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Nils Boe

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Nils Boe

Nils Andreas Boe
Senior Judge of the United States Court of International Trade
In office
April 30, 1984 – July 30, 1992
Judge of the United States Court of International Trade
In office
November 1, 1980 – April 30, 1984
Appointed by Assigned to court by operation of law
Preceded by Court created
Succeeded by Nicholas Tsoucalas
Chief Judge of the United States Customs Court
In office
Judge of the United States Customs Court
In office
August 10, 1971 – November 1, 1980
Appointed by Richard Nixon
Preceded by Samuel Murray Rosenstein
Succeeded by Court abolished
23rd Governor of South Dakota
In office
January 5, 1965 – January 7, 1969
Lieutenant Lem Overpeck
Preceded by Archie M. Gubbrud
Succeeded by Frank Farrar
28th Lieutenant Governor of South Dakota
In office
Governor Archie M. Gubbrud
Preceded by Joseph H. Bottum
Succeeded by Lem Overpeck
Personal details
Born (1913-09-10)September 10, 1913
Baltic, South Dakota
Died July 30, 1992(1992-07-30) (aged 78)
Sioux Falls, South Dakota
Political party Republican
Relations Nils N. (father) and Sissel C. Finseth (mother)
Alma mater University of Wisconsin–Madison (A.B., 1935, LL.B. 1937)
Profession Judge
Religion Lutheran

Nils Andreas Boe (September 10, 1913 – July 30, 1992)[1] was an American politician who served as the 23rd Governor of South Dakota from 1965 to 1969. He served as a Judge for the United States Customs Court, later the United States Court of International Trade.


  • Biography 1
  • Career 2
  • Federal Judicial Service 3
  • Death 4
  • References 5
  • External links 6


Boe was born in Baltic in Minnehaha County, South Dakota. He was the son of Lutheran minister Nils N. Boe and Sissel Catherine Finseth, both immigrants from Norway.[2] He was a graduate of the University of Wisconsin-Madison (1935), where he was a member of the track team, and the University of Wisconsin-Madison Law School (1937). Boe served as a Lieutenant in the U.S. Navy during World War II.[3]


Boe was later elected to the state legislature representing Sioux Falls from 1953 to 1958. He was the 28th Lieutenant Governor from 1963 to 1965 and Governor from 1965 to 1969.

The Boe administration improved the state's reservoir system, enacted a worker training program to attract new industry to South Dakota, increased state aid to schools, and created a retirement program for state employees. The administration also was noteworthy for advocating property tax cuts and starting the state's educational television system. The legislature also passed laws prohibiting employment discrimination against women and guaranteeing women equal wages for equal work.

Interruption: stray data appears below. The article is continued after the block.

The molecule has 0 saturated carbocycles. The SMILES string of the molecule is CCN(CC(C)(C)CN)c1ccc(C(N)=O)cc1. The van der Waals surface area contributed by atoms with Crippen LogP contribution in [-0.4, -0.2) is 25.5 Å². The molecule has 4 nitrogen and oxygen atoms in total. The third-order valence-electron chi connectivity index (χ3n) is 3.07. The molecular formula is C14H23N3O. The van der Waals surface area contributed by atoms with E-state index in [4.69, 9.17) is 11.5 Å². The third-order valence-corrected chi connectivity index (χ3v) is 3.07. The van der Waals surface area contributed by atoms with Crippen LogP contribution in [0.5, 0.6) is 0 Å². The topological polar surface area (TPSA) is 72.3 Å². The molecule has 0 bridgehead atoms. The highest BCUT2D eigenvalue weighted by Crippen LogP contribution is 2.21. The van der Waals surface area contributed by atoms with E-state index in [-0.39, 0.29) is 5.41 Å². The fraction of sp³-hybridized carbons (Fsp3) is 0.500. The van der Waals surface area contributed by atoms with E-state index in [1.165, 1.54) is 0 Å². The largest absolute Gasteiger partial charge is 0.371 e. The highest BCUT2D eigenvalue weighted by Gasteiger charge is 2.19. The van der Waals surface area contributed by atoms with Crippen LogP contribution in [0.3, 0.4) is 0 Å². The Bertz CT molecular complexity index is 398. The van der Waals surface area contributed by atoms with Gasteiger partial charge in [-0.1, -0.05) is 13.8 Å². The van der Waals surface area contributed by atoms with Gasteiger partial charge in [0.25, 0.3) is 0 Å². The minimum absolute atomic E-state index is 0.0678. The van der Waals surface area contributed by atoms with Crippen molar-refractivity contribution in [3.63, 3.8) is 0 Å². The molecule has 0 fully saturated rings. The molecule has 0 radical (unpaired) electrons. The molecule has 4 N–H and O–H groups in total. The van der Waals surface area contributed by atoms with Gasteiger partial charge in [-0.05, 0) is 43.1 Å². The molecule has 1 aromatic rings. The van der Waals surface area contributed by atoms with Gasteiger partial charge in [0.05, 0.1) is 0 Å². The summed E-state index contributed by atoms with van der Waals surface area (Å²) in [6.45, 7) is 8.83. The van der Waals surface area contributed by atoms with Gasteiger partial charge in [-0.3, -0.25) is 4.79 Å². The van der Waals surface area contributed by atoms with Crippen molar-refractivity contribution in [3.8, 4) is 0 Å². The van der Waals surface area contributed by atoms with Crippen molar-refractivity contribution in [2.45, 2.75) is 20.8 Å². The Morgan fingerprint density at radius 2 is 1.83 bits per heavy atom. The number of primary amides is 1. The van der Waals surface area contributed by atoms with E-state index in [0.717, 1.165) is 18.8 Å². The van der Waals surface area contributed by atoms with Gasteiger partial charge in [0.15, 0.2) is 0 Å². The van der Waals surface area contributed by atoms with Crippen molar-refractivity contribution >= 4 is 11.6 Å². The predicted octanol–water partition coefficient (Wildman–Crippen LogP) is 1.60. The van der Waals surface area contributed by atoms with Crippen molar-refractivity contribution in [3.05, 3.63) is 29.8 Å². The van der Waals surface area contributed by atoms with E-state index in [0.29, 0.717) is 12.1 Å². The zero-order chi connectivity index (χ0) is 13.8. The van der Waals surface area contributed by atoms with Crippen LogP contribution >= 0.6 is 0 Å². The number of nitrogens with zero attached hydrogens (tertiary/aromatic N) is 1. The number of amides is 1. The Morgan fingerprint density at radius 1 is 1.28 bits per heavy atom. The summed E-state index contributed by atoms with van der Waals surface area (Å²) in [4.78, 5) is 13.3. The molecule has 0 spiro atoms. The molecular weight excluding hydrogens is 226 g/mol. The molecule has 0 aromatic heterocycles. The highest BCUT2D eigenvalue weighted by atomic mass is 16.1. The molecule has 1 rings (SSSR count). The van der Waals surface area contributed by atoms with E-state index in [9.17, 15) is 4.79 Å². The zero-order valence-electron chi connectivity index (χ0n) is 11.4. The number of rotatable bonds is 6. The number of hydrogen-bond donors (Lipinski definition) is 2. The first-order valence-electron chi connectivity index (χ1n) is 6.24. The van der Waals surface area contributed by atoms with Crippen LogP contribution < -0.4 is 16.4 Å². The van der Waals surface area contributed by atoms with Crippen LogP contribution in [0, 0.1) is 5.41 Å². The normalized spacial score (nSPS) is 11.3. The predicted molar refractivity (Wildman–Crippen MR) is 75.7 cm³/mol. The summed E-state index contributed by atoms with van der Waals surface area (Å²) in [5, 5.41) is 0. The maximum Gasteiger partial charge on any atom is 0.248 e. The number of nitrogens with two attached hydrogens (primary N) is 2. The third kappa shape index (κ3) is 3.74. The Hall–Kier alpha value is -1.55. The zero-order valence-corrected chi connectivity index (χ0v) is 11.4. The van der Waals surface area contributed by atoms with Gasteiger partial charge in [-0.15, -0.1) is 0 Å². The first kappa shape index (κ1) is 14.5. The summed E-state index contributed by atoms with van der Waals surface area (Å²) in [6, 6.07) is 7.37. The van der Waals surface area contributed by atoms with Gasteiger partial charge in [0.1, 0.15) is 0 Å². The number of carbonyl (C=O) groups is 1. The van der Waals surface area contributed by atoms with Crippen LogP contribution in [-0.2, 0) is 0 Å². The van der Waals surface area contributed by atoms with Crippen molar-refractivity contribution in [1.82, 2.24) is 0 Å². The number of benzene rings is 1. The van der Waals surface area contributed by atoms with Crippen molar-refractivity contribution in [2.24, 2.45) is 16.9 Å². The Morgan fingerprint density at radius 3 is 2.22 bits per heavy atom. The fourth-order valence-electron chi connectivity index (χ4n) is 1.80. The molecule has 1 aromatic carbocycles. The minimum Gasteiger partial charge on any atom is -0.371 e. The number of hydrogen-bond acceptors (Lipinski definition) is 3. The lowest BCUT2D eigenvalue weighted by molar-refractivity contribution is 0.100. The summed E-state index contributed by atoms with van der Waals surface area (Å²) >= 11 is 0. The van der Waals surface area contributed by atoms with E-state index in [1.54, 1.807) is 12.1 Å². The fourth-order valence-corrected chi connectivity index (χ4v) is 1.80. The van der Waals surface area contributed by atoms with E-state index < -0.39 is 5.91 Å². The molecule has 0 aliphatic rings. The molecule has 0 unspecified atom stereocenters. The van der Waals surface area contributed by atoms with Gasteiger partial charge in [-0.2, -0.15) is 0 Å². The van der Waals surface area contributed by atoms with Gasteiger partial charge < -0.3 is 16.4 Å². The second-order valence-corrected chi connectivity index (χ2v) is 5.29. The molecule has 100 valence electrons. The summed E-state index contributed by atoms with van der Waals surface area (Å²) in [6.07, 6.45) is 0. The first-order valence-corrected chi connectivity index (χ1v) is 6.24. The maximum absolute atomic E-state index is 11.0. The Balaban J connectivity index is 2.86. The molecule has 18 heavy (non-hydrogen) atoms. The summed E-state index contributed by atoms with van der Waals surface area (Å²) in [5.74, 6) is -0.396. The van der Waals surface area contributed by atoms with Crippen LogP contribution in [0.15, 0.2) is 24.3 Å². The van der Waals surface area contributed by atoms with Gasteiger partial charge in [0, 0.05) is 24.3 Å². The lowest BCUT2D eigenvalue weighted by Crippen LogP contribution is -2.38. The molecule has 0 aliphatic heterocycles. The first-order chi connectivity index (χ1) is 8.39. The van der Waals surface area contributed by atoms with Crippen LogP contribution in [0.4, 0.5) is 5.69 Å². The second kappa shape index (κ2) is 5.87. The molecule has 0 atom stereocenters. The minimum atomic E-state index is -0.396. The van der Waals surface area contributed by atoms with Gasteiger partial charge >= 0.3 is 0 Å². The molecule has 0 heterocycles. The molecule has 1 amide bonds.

After leaving office, Boe was appointed by Richard M. Nixon as the first director of the Office of Intergovernmental Affairs in the Executive Office of the President of the United States 1969 to 1971.[4]

Federal Judicial Service

On July 28, 1971, President Nixon nominated Boe to serve as a Judge for the United States Customs Court, to the seat vacated by Judge Samuel Murray Rosenstein. He was confirmed by the Senate on August 6, 1971 and received his commission on August 10, 1971. He served as Chief Judge of the Court from 1971 to 1977. On November 1, 1980, he was transferred by operation of law to the newly created United States Court of International Trade. He took senior status on April 30, 1984 and served in that capacity until his death. He was succeeded by Judge Nicholas Tsoucalas.[5]


Boe died of cancer on July 30, 1992, at Sioux Valley Hospital in Sioux Falls, South Dakota.[6]


  1. ^ "Nils Boe". Soylent Communications. Retrieved 2 September 2012. 
  2. ^ Minnehaha County, South Dakota (1920 Federal Census)
  3. ^ Biographical Directory of Federal Judges
  4. ^ Biographical Directory of Federal Judges
  5. ^ Biographical Directory of Federal Judges
  6. ^ Biographical Directory of Federal Judges

External links

  • Soylent Communications
  • National Governors Association

Political offices
Preceded by
Joseph H. Bottum
Lieutenant Governor of South Dakota
Succeeded by
Lem Overpeck
Preceded by
Archie M. Gubbrud
Governor of South Dakota
Succeeded by
Frank Farrar
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